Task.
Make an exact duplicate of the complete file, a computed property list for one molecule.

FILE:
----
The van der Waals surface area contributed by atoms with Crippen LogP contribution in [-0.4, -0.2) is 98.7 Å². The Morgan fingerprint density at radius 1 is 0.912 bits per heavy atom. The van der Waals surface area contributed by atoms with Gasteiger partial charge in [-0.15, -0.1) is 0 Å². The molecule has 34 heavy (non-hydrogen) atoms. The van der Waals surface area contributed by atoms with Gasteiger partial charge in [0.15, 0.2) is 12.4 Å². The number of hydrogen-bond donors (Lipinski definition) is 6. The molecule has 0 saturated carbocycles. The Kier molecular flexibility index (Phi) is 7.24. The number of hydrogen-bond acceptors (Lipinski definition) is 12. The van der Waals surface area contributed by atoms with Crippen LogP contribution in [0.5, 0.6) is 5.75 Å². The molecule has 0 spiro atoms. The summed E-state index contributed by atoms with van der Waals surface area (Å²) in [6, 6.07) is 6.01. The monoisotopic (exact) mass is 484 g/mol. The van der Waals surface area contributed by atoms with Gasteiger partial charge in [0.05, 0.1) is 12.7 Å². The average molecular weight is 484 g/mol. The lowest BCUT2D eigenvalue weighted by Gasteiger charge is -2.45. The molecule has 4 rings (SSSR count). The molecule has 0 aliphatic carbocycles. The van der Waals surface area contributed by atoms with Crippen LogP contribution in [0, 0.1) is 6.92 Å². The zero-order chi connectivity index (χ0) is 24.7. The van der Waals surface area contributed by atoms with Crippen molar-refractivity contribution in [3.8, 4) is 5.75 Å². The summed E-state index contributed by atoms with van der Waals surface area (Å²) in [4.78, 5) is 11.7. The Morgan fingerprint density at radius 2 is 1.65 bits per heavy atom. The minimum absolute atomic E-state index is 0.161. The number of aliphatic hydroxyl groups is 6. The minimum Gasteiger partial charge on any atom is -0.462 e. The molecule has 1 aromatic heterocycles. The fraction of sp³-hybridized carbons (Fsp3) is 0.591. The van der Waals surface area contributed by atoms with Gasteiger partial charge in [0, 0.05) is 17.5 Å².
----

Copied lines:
The van der Waals surface area contributed by atoms with Crippen LogP contribution in [-0.4, -0.2) is 98.7 Å². The Morgan fingerprint density at radius 1 is 0.912 bits per heavy atom. The van der Waals surface area contributed by atoms with Gasteiger partial charge in [-0.15, -0.1) is 0 Å². The molecule has 34 heavy (non-hydrogen) atoms. The van der Waals surface area contributed by atoms with Gasteiger partial charge in [0.15, 0.2) is 12.4 Å². The number of hydrogen-bond donors (Lipinski definition) is 6. The molecule has 0 saturated carbocycles. The Kier molecular flexibility index (Phi) is 7.24. The number of hydrogen-bond acceptors (Lipinski definition) is 12. The van der Waals surface area contributed by atoms with Crippen LogP contribution in [0.5, 0.6) is 5.75 Å². The molecule has 0 spiro atoms. The summed E-state index contributed by atoms with van der Waals surface area (Å²) in [6, 6.07) is 6.01. The monoisotopic (exact) mass is 484 g/mol. The van der Waals surface area contributed by atoms with Gasteiger partial charge in [0.05, 0.1) is 12.7 Å². The average molecular weight is 484 g/mol. The lowest BCUT2D eigenvalue weighted by Gasteiger charge is -2.45. The molecule has 4 rings (SSSR count). The molecule has 0 aliphatic carbocycles. The van der Waals surface area contributed by atoms with Crippen LogP contribution in [0, 0.1) is 6.92 Å². The zero-order chi connectivity index (χ0) is 24.7. The van der Waals surface area contributed by atoms with Crippen molar-refractivity contribution in [3.8, 4) is 5.75 Å². The summed E-state index contributed by atoms with van der Waals surface area (Å²) in [4.78, 5) is 11.7. The Morgan fingerprint density at radius 2 is 1.65 bits per heavy atom. The minimum absolute atomic E-state index is 0.161. The number of aliphatic hydroxyl groups is 6. The minimum Gasteiger partial charge on any atom is -0.462 e. The molecule has 1 aromatic heterocycles. The fraction of sp³-hybridized carbons (Fsp3) is 0.591. The van der Waals surface area contributed by atoms with Gasteiger partial charge in [0, 0.05) is 17.5 Å².